October 2014 Issue of Wines & Vines
 
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Earthquake Demonstrates Barrel Stack Vulnerability

 
by Andrew Adams
 
 
RGB Industries racks
 
Trinchero Napa Valley winery uses Australian-made racks from RGB Industries that don't rest on the barrels when stacked to provide more stability in the event of an earthquake.

Napa, Calif.—The enduring image of the Napa earthquake will likely be the piles of barrels and racks from toppled barrel stacks.

While most winery buildings made it through the earthquake with little to no damage, aside from the dramatic exception of Trefethen Family Vineyards’ historic winery building, several wineries suffered damage, lost wine and had staff spending precious time at the onset of harvest cleaning and reorganizing their barrel rooms.

Despite the example of the 2003 San Simeon Earthquake, after which a forklift driver had to be rescued from beneath a pile of collapsed barrel stacks, most wineries throughout California still stack barrels up to six levels high with two-barrel racks laying on top of the barrels below. The setup provides for quick and relatively easy access to barrels and maximizes available space in a barrel room.

But the big drawback of this stacking method became all too apparent to several wineries near the epicenter of the quake in the Carneros American Viticultural Area and as far into Napa Valley as the Oak Knoll AVA.

Napa Barrel Care, located on a Highway 29 frontage road at the southern limit of the city of Napa, suffered extensive damage in the Aug. 24 earthquake. Employees there were still working to get everything back in order when Wines & Vines went to print Sept. 16.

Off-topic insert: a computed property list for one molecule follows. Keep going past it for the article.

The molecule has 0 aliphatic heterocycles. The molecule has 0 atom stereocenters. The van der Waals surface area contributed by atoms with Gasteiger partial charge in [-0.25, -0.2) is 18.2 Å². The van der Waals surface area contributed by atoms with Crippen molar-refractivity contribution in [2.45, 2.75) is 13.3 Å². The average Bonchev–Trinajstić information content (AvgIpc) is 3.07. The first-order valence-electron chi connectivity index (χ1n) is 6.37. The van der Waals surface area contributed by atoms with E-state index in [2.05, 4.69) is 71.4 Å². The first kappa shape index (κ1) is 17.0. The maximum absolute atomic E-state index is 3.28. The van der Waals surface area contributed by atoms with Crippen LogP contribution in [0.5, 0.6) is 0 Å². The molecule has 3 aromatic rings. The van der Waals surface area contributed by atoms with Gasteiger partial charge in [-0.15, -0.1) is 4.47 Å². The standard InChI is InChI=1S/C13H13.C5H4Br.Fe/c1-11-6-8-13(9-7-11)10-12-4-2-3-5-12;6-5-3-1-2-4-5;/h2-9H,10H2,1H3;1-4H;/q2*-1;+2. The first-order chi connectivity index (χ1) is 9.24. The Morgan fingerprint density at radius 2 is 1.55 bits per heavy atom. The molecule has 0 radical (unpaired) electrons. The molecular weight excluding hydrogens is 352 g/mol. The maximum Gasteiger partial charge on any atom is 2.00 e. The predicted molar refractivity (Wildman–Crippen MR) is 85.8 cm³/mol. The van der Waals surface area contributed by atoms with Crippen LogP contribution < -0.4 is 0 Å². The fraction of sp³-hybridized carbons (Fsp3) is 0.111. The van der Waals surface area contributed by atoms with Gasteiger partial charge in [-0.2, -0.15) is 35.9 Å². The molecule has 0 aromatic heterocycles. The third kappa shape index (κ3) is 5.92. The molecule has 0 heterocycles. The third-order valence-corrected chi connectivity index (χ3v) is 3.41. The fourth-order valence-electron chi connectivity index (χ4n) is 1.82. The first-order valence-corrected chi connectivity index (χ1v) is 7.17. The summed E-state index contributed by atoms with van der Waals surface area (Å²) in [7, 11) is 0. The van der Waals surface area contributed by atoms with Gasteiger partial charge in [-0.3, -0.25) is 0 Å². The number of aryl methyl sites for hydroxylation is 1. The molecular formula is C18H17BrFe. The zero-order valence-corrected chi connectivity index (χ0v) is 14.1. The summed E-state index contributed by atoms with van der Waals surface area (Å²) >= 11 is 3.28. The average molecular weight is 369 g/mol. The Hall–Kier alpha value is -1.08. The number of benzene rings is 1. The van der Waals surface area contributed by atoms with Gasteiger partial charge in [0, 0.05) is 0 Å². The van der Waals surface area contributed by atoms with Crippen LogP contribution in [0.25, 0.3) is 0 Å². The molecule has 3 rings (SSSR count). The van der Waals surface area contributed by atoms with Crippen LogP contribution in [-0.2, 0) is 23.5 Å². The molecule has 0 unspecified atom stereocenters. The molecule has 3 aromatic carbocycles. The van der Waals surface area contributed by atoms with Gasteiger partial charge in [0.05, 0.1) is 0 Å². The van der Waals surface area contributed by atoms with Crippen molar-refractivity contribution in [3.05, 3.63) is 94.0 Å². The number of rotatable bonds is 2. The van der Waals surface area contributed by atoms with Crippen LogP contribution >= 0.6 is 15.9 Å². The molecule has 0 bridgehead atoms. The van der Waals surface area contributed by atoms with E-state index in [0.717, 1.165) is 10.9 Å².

Owner Mike Blom said the facility had 18,000 barrels owned by 43 different clients at the time of the earthquake, and half of them hit the floor. The cleanup was particularly challenging in the facility’s smaller, 10,000-square-foot room, where almost every barrel rack toppled.

Blom estimates he’ll have to sink $250,000 into cleaning up the mess. He is also planning to strap the top racks of his barrel stacks to try and minimize dangerous swaying in the event of another earthquake. “Oh we’re strapping everything. Absolutely,” he said. “I’m more devastated by clients losing wine than by anything else.”

Winery buildings suffered very little in the earthquake, said Josh Marrow, principal with the San Francisco, Calif.-based firm Partner Engineering and Science Inc. Marrow is an expert in structural and earthquake engineering who has consulted wineries and studied how earthquakes affect them.

In Carneros, Marrow said he saw the difference between four-barrel racks and two-barrel racks. One winery that had switched to four-barrel racks, which have twice as broad a base as two-barrel racks, had minimal damage, while a neighboring winery with two-barrel racks had nearly every rack tumble. “The four-barrel racks performed miraculously,” he said.

The two-rack system has a considerable weakness in that racks for levels two and above only need to slide a few inches before they slip off the barrels below them. It takes only one rack to slip off one barrel to trigger the domino effect on barrel stacks. Marrow said strapping the top sets of barrels works quite well with four-barrel racks, but it’s not as effective with two-barrel racks because it doesn’t solve the issue of racks “walking” or sliding off the ends of barrels.